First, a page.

Coping with a changing patchwork of climate regulation is an element of business risk that leading companies have identified and are tackling

By Andrew Merrie

For many companies, uncertainty about climate and emissions regulatory structures and the diversity of regulatory institutions is a clear business risk. The stakes are high when it can take two to three years to establish and implement a regulatory mechanism at company level.

It can take even longer for European companies, as they face different subsidies structures for renewables within and outside the EU.

Bill Spence, vice-president with responsibility for carbon emissions at Shell, says the current patchwork of regulations is a major risk to the company’s efforts to tackle climate change and the source of very high transaction costs. Shell’s policy engagement strategy focuses on ensuring regulatory harmonisation at the international level.

Consumer incentives for energy efficiency also vary between companies, as do environmental targets and objectives between industries.

Regulatory patchwork

This issue of an uneven playing field was passionately raised by analysts from Business Europe at Copenhagen. They are worried that the emissions trading regime and carbon price already in place in Europe will add costs to companies in Europe and dent their competitiveness in international markets.

This is also an issue in the US, where both national and sub-national regulatory differences, diverse incentive structures and the general unpredictability associated with the climate change bill create a complex and messy playing field. Such inequalities create perverse incentives and facilitate gaming of the system.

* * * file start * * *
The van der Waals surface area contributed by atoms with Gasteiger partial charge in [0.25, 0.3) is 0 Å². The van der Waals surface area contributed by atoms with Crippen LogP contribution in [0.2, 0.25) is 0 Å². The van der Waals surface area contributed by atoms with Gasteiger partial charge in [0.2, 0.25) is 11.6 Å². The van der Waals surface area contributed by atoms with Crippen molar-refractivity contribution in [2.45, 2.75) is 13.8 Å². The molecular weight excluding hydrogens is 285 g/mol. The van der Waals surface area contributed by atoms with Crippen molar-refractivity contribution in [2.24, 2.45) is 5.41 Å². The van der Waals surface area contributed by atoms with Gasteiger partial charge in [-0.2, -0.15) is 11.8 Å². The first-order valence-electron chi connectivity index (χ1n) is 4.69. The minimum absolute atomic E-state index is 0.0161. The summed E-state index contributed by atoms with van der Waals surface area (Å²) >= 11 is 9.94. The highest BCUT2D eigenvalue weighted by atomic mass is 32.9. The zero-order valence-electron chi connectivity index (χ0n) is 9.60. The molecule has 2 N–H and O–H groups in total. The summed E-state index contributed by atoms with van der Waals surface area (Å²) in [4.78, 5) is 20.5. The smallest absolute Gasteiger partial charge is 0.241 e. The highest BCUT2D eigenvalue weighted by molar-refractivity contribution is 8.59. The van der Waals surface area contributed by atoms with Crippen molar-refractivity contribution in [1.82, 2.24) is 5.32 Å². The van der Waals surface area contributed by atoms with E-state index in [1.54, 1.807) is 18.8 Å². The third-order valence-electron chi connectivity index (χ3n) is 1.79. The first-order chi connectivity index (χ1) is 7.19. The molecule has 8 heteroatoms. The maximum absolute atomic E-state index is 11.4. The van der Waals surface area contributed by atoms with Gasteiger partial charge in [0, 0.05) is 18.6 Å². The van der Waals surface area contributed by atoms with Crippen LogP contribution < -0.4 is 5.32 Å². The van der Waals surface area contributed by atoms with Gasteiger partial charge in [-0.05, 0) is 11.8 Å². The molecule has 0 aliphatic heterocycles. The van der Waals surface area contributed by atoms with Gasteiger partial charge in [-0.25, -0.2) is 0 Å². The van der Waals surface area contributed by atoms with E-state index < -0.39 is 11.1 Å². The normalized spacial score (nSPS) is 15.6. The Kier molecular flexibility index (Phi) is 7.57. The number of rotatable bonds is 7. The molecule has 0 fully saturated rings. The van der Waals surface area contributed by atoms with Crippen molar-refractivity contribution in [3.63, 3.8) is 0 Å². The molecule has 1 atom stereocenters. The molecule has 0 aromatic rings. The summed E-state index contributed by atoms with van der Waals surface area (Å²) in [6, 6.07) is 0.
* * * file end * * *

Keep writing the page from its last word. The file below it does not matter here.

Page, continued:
The US wind industry is a clear example of this, where extremely generous federal tax equity incentives led to a market where continued growth will be in doubt once the subsidies are removed.

This relates to the harmonisation advocated so strongly by Spence and his team at Shell. Intelligent regulation consistently applied to a sector and a geographical location will reduce the likelihood of an unfair competitive environment that benefits one particular sector or region.

Spence advises companies to support the process and remain constructive. He stresses it is in a company’s interest to make it known what is required in the policy framework to allow companies to deliver their products with lower carbon. He says that by avoiding the process, companies are hoping the regulator comes to the “right” decision without being properly informed. Participation in the process is essential, Spence argues.

National legislation and global standards

At present the regulatory landscape around climate change is fragmented and uneven but there is no doubt that much new regulation is on the horizon.

Nick Robins, head of HSBC’s climate change centre of excellence, says the move to a lower carbon world is inevitable and irreversible. He believes that companies sitting on their hands risk becoming prey for regulators and rivals. Climate experts agree that there are a number of emerging regulatory developments that companies should monitor closely.

  • At an international level, companies need to keep an eye on any progress that is made at the next UNFCCC touch point in Bonn in May-June and COP16 in Mexico in November.